The U.S. military's mission in Afghanistan is over. For many still living in the country, a new struggle has begun: how to move forward after they were not able to make it before the U.S. withdrawal. Mark Schmitz is also grappling with how to move forward. His 20-year-old son, Jared, was one of 13 U.S. service members killed in an attack on the Kabul airport. Schmitz spoke to NPR's Rachel Martin — his interview was produced and edited by the staff of NPR's Morning Edition, where it originally aired. More from the interview here. In participating regions, you'll also hear a local news segment that will help you make sense of what's going on in your community.Email us at considerthis@npr.org.
01/09/2113m 33s

How Climate Change Is Making Storms Like Ida Even Worse

Hurricane Ida's winds intensified rapidly as the storm approached coastal Louisiana over the weekend — making landfall at its most powerful. NPR's Rebecca Hersher explains how Ida was supercharged by climate change.Now the hurricane's remnants are moving north and east, where millions are bracing for flooding and tornado threats. Janey Camp with Vanderbilt University tells NPR why climate change means flooding will become more common in areas where people haven't been accustomed to it in the past. In participating regions, you'll also hear a local news segment that will help you make sense of what's going on in your community.Email us at considerthis@npr.org.
31/08/2111m 43s

How A Bankruptcy Deal Could Offer Clean Slate For Opioid Billionaires

A federal bankruptcy judge says he'll rule Wednesday in the case of Purdue Pharma, makers of OxyContin. The company is owned by the Sackler family, who are at the center of a national reckoning over the deadly opioid epidemic.NPR addiction correspondent Brian Mann has been covering the story of Purdue Pharma for years, and explains how the Sacklers may emerge from Purdue's bankruptcy proceedings with their personal fortunes in tact. Find more of Brian's reporting here or follow him on Twitter @BrianMannADK.In participating regions, you'll also hear a local news segment that will help you make sense of what's going on in your community.Email us at considerthis@npr.org.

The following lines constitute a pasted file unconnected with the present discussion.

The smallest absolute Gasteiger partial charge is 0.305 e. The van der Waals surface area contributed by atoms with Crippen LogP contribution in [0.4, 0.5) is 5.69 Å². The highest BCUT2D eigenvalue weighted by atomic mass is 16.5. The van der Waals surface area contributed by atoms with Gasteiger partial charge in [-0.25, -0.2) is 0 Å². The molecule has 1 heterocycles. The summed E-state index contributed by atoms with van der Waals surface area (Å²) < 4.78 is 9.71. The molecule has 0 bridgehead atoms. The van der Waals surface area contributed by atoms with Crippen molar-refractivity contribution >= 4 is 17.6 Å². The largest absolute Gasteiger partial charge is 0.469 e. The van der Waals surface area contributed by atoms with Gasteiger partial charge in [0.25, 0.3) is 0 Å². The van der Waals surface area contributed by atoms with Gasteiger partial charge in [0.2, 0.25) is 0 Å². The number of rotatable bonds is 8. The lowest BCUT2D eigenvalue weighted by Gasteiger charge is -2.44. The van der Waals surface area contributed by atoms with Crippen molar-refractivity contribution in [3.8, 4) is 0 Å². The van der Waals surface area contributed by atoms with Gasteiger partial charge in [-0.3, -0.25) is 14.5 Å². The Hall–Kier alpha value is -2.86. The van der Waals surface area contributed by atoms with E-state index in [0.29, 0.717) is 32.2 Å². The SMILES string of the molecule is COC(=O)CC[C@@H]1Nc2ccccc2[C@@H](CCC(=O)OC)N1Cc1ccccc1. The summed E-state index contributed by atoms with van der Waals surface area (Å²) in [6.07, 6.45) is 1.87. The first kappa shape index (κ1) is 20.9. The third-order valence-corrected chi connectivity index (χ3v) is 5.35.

30/08/2112m 14s

BONUS: Venezuela's Rise and Fall

Venezuela is facing an economic and humanitarian crisis as extreme poverty and violence have forced many to flee the country in recent years. How did a country once wealthy with oil resources fall into such turmoil?
29/08/2155m 7s

Taliban Vs ISIS-K: An Emerging And Deadly Conflict In Afghanistan

For Afghans like Fawad Nazami, life under the Taliban would be a fate 'worse than death.' Nazami is a political counselor at the Afghan embassy in Washington D.C. He told NPR this week he would never return to an Afghanistan under Taliban rule. Now, that same Afghanistan confronts a deadly new reality: the emergence of ISIS-K, which claimed responsibility for this week's attack that killed 13 Americans and dozens of Afghan civilians. Seth Jones with the Center for Strategic and International Studies explains how the group fits into the complex picture of Afghanistan, where the Taliban is still trying to gain international recognition. Mina Al-Lami, a BBC expert on extremist messaging, has been following their efforts. In participating regions, you'll also hear a local news segment that will help you make sense of what's going on in your community.Email us at considerthis@npr.org.
27/08/2114m 13s

12 U.S. Service Members Killed In Kabul: What We Know About The Attack

12 U.S. service members were killed in an attack at the Kabul airport on Thursday. They were among some 5,000 U.S. troops evacuating American citizens, Afghans allies, and others from Kabul. At least 60 Afghans were also killed.New York Times journalist Matthieu Aikens describes the scene at the airport moments after the attack. NPR's Quil Lawrence reports on reaction from the Pentagon. For more coverage of unfolding events in Afghanistan, listen to NPR's morning news podcast, Up First, via Apple, Spotify, Google, or Pocket Casts. In participating regions, you'll also hear a local news segment that will help you make sense of what's going on in your community.Email us at considerthis@npr.org.